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How to read literature like a professor geography matters chapter19

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  1. How to read literature like a professorgeography matters chapter19 Michael Jones

  2. Setting is symbolism • Where the story is set is another important factor in literature • Certain places stand for safety, like a suburban town, while places like the jungle brings wilderness and confusion. • Movement from place to place could express major changes like when people are sent south, it's so they can run amok which means having a “direct, raw encounter with the subconscious.” • (Foster 171)

  3. Literary geography • Setting effects how the character acts .For example a person in Texas would not be depicted the same way, talk the same way or act the same way as somebody from New York. • William Faulkner often said he set the majority of his work on his “ little postage stamp of ground” or his fictional setting in his books. He used the setting so much that he was very familiar with the setting and didn’t even have to think about it anymore. • Also some areas affect the main character and the reader for example if somebody died in the mountains it would be foreshadowing that something may happen to the character if he goes into the mountain's

  4. Psychology • “when Huck meets the Shepherdsons and the Grandfords or sees the duke and dauphin tarred and feathered by the townspeople he sees geography in action.(Foster 166) • This depicts how the people act. Geography isn't only just hills and what not , it is anything people do to each other in a region. • Also when people react to there environment it is geography. For example when Napoleon was in war he ran into two forces he couldn’t over come , the hard winter and the people protecting there home land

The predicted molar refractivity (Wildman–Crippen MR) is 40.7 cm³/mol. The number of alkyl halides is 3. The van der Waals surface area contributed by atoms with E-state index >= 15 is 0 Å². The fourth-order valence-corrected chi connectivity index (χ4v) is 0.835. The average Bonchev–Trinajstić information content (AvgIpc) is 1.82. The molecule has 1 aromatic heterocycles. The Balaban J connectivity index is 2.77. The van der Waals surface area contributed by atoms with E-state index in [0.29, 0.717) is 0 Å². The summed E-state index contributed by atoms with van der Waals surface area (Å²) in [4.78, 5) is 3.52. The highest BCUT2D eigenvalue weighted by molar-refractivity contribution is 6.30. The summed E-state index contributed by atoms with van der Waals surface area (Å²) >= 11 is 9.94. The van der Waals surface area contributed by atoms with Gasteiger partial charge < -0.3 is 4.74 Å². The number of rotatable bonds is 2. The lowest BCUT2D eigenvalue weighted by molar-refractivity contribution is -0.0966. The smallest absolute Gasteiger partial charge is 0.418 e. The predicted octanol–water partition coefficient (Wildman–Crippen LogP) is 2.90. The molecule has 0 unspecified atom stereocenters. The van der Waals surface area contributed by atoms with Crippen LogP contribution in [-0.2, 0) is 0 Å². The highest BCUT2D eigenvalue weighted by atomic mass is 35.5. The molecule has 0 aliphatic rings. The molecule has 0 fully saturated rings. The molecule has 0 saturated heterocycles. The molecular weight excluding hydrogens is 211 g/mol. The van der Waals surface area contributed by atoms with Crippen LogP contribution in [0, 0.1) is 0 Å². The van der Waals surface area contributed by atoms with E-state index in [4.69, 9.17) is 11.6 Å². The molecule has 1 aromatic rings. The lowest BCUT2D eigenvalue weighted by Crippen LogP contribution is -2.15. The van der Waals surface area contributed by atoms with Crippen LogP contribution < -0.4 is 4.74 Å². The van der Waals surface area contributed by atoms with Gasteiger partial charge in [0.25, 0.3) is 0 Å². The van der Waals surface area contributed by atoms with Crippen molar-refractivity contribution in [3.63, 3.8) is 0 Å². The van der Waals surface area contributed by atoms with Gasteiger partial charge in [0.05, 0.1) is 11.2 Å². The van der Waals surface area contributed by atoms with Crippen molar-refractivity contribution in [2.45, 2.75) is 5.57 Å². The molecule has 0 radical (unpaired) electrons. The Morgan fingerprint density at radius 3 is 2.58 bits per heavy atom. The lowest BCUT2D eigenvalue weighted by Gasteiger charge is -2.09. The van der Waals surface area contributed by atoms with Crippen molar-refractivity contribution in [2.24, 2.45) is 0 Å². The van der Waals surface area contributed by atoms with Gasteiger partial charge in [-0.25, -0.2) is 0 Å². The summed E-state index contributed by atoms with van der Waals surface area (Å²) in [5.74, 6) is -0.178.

5. Character development • “In Barbara Kingsolvers story Bean trees (1988), the main character and narrator reaches late adolescence in rural kentucky and realizes she has no options in that world” (Foster 167) • The main character moves away and feels amazing in her new environment. This expresses how her life reaches a climax when she changes her scenery . • This also stunts a new horizon for the story and can pick up a dying book .

  6. Plot • In A Room With A View (1908) “ Much of the comedy in the novel grows out Lucy’s battle to reconcile what she ‘knows’ is right with what she feels to be right for her” (Foster 169) • In this book Lucy is very racial and she meets a man that she loves but does not share her views since they are from different parts of the world. The man she met wants freedom and represents how the geography of the Italian city has impacted him

  7. Meanings • Lows • Swamps • Crowds • Fog • Darkness “why did jack and Jill go up the hill? Sure, sure, a pail of water, probably orders from a parent. But wasn’t the real reason so jack could break his crown and Jill come tumbling after? That’s what its usually is in literature . Who's up and who's down. “ (Foster 173) What do up and down mean? Ups and downs are the whole point of literature and there is no good story if there is no change. Geography helps explain what is going on. Highs Snow Ice Purity Clear views

  8. Great expectations • Setting matters in Great expectations a lot. Especially when Pip goes to london and his whole life changes from being that one little boy that was raised by hand to being on his road to “ Great Expectations” and he himself has changed to a very snobbish adolescent.

  9. Real world application • In our world today geography matters. A great example would be how adults work today. Some Parents have stay at home jobs which is very comfortable and depending on what type of person you are you can work better or worse than at an office building were people are all doing there work and may get very hectic at times were you actualy need work done. Or like a cowboy from texas visiting california, he may feel alienated from most people who are used to that settingbut those same people would also feel the same if they were in his situation.

  10. Works cited • Dickens, Charles. Great Expectations. New York: Bantam Dell, • 1986. Print. • Foster, Thomas C. How to Read Literature Like a Professor. • New York: Harper-Collins Publishers, Inc., 2003. Print.